Labour MP shares addiction struggles in Commons Pride debate

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An MP has fought back tears as he revealed his alcohol addiction twice nearly killed him amid the pressure of trying to hide his sexuality.

Labour’s Dan Carden urged young people to “be proud of who are you” and “[who] you choose to love” as he recalled the “constant fear of being found out” growing up LGBT.

Speaking during a Commons debate to celebrate Pride month, Carden said he was traumatised by the “daily denials”, which only got worse and led to more shame until he turned to drink.

“It took me a long time to admit that I was struggling with my mental health and alcohol addiction – actually it took repeated interventions from the people who really loved me,” said the 34-year-old MP, who represents Liverpool Walton. “I denied I had a problem, I suppressed my emotions – as I’d learned to do as a kid – and I told myself things were fine.”

Related: ‘You can’t cancel Pride’: the fight for LGBTQ+ rights amid the pandemic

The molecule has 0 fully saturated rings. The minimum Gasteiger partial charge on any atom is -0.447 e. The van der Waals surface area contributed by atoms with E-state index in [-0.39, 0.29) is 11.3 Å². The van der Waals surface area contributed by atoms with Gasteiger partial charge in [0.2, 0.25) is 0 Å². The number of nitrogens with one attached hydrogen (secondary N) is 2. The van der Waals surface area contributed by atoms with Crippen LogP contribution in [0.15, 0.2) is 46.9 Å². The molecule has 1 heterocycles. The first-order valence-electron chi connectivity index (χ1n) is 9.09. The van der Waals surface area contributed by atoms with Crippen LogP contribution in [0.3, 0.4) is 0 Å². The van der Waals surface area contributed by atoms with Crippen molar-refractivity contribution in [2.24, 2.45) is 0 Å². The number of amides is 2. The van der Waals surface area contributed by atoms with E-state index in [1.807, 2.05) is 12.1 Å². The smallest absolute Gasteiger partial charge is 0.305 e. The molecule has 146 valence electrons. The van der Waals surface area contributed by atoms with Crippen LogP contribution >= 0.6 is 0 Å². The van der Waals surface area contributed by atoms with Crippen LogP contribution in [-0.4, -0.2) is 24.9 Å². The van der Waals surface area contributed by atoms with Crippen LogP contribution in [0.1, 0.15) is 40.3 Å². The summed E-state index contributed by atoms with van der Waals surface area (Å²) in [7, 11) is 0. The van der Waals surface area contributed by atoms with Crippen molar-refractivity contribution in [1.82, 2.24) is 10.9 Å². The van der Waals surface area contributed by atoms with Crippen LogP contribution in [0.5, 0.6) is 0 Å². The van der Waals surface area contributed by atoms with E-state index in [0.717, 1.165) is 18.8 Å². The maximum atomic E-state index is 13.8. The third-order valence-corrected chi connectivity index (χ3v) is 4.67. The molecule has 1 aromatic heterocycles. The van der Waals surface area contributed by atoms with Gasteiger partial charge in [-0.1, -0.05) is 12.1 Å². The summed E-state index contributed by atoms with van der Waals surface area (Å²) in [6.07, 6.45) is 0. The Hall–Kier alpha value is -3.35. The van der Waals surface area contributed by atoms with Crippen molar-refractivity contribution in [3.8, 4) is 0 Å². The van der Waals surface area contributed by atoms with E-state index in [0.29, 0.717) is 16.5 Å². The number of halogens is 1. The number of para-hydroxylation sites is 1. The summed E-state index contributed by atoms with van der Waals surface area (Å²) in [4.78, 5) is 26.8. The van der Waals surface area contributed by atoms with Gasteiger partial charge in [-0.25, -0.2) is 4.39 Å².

Carden said it was only now, in his third year of recovery, he could accept that in his 20s “I twice nearly lost my life to alcohol” and was saved only by the actions of others.

“Drinking was destroying my body, it was damaging me and my relationships in so many other ways,” he said, adding he used alcohol to escape and give up on life.

Carden said his family supported him and friends “quite literally saved my life”, but that it took Alcoholics Anonymous meetings, psychotherapy and counselling to get to the point where he was healthy, loved life and had a wonderful partner.

“I’ve gone from not recognising addiction in myself for so, so long to seeing it everywhere and doing its worst damage in the most deprived communities,” he said.

Carden said addiction was “killing more people and ruining more lives than ever” and had led to the deaths of several MPs – and yet many “would still rather hide its ugly reality”.

In a message to young people, the former frontbencher said: “Pride is about celebrating who we are without shame. In the end, it’s a simple choice: choose to hide or choose to live. My advice is choose to live.”

The Conservative former minister David Mundell said Carden had made a “hugely impressive, moving” speech, while another, Crispin Blunt, praised him for being “very brave about the journey he has been on”.

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